As mentioned earlier, mycoviruses are transmitted intercellularly only through hyphal anastomosis or spores. Virus transmission between different strains is restricted by fungal vegetative incompatibility (vic). Vegetative incompatibility is an obstacle in the use of hypovirulent mycoviruses as biological control agents. Recent research has demonstrated that the seven vic genes associated with five of six vic loci in C. parasitica contribute to incompatibility and affect virus transmission [17].

Although much of the research concerning mycoviruses has dealt with hypovirulence of pathogenic fungal hosts, mycoviruses of yeasts and nonpathogenic fungi are also important. Several dsRNA and ssRNA viruses have been found in the yeast Saccharomyces cerevisiae [18]. Among them, Saccharomyces cerevisiae virus L-A (ScV-L-A) and its killer toxin-encoding satellites have been well characterized.

How Do Mycoviruses Change the Expression of Host Genes?

Recently developed analytical techniques have enabled research on mycoviruses to enter a new phase. Using genome-wide linkage analysis, for example, researchers have begun to answer the question, “How do mycoviruses affect their fungal hosts?” RNA-Seq–based, genome-wide expression analysis revealed totally distinct expression patterns of F. graminearum transcriptomes in response to infections by four phylogenetically different mycoviruses (FgV1–4) [19]. Among these viruses, FgV3 and FgV4 did not cause any visible changes in the phenotypes of the host fungus even though they caused equal or greater changes in transcriptome expression levels than FgV1 and FgV2, which did cause visible changes in the host phenotype [19]. Further detailed study will undoubtedly increase our understanding of the interactions between mycoviruses and their hosts.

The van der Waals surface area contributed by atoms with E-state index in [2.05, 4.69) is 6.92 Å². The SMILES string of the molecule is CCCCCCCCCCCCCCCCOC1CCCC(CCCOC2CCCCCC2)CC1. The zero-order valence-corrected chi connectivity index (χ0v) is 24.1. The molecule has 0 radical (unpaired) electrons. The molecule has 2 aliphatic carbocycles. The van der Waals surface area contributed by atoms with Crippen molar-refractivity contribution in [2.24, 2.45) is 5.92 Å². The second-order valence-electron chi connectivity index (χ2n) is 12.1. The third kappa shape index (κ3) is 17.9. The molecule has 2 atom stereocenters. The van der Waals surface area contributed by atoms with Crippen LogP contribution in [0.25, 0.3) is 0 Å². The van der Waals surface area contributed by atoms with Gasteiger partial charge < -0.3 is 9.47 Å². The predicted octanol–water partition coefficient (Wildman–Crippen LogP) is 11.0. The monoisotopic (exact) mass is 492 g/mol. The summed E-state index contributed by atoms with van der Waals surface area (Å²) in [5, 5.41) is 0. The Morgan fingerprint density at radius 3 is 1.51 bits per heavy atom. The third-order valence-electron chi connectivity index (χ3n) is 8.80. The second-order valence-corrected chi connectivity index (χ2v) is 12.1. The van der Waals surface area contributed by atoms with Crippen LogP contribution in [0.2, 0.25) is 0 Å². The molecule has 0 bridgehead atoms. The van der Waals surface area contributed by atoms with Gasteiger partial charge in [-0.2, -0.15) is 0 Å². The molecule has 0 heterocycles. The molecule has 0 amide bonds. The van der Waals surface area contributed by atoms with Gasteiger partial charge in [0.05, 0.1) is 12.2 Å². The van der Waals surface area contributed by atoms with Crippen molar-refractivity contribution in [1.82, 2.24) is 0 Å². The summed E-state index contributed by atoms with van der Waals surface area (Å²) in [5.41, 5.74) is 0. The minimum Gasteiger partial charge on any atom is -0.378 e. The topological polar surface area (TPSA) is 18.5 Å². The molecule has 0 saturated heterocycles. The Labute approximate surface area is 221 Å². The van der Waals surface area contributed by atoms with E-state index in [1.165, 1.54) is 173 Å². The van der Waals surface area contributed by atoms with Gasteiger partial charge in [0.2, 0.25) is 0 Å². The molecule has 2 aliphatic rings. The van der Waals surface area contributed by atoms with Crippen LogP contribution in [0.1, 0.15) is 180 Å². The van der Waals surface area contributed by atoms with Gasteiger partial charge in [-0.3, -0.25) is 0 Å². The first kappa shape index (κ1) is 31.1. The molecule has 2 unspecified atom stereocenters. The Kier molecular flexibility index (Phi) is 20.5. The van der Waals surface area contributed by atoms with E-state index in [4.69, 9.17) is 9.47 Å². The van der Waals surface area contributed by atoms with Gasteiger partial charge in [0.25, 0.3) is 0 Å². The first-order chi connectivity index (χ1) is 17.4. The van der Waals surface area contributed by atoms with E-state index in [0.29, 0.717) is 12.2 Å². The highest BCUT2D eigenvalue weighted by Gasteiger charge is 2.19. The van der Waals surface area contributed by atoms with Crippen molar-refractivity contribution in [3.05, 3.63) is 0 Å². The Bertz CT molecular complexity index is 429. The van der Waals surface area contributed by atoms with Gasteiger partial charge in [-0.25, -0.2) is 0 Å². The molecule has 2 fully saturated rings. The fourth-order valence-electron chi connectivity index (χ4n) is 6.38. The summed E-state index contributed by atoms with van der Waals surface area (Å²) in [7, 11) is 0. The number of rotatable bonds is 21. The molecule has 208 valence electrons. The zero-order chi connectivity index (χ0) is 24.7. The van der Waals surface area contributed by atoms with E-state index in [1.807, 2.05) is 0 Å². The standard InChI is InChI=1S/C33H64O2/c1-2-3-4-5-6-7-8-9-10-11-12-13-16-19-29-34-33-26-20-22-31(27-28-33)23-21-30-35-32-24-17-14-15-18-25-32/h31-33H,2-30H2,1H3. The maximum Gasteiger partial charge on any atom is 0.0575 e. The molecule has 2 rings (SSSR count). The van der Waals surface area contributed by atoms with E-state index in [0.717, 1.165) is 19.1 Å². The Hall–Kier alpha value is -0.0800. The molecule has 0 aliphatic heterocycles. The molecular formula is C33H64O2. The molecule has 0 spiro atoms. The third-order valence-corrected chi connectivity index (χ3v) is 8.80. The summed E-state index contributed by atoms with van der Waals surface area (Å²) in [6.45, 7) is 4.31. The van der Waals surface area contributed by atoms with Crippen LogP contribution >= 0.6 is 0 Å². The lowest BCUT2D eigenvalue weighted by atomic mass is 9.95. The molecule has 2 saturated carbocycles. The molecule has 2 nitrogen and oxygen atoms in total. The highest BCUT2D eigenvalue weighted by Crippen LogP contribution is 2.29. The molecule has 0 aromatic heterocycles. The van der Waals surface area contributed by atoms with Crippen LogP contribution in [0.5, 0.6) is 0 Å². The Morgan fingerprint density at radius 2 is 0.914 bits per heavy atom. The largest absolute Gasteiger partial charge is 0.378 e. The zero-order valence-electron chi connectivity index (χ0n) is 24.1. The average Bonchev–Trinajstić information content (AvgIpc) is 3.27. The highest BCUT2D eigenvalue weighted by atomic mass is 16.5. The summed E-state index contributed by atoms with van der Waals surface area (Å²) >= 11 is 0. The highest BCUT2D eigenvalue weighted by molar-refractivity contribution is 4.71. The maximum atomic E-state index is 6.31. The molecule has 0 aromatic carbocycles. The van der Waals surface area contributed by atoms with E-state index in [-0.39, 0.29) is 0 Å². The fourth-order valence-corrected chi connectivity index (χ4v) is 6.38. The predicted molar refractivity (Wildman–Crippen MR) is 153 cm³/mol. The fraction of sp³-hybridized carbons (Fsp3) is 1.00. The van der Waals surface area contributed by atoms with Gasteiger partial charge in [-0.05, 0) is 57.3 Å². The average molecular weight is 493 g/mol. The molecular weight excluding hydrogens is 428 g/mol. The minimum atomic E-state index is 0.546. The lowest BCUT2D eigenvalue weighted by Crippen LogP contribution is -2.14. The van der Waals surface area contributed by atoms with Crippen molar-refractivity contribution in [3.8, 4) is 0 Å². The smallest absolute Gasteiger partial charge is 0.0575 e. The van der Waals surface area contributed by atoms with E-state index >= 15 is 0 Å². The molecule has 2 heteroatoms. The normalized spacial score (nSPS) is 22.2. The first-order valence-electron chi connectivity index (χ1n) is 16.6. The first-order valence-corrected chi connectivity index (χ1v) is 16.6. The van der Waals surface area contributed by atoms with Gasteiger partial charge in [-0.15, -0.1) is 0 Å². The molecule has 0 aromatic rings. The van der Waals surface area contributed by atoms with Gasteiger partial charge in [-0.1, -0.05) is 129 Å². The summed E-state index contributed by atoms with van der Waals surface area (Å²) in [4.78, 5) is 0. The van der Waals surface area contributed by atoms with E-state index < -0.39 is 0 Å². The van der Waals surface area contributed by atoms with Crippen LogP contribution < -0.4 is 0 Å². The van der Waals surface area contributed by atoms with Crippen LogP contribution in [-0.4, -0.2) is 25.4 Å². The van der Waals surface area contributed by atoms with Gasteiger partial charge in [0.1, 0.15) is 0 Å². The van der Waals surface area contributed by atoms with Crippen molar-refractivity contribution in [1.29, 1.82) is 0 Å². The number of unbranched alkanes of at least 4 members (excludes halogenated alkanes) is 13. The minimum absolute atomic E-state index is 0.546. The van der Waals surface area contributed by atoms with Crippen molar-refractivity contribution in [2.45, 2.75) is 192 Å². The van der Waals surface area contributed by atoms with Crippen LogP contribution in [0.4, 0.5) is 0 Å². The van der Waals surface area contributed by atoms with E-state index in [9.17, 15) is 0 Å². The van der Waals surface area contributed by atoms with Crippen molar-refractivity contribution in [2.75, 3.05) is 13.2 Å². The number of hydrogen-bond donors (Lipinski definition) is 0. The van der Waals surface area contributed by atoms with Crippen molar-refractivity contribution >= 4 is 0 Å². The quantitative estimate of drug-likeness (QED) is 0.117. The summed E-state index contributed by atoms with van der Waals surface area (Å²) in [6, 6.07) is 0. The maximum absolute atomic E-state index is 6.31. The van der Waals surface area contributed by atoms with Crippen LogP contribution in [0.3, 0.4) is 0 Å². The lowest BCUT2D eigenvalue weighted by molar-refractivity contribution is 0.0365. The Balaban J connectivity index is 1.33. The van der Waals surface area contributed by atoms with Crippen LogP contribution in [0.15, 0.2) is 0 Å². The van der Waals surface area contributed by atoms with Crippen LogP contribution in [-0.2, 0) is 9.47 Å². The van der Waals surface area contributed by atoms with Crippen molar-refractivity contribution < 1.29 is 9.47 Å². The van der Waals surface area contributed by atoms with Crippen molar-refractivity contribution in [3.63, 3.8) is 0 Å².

As obligate intracellular parasites, mycoviruses reprogram host cell metabolism in order to replicate within host cells and avoid antiviral responses. Identifying the crucial determinants in all steps of the viral life cycle is important for understanding the pathology caused by mycoviruses [20]. To identify host factors important in the interaction between mycovirus and fungus, researchers have used genome-wide approaches in their studies of Cryphonectria hypoviruses, Fusarium graminearum viruses, and Sclerotinia sclerotiorum debilitation-associated RNA virus [1922]. The results revealed that the expression level of specific host genes differed not only between virus-free and virus-infected fungus isolates but also among viruses belonging to different groups and among virus strains that differed in the degree of hypovirulence that they induced.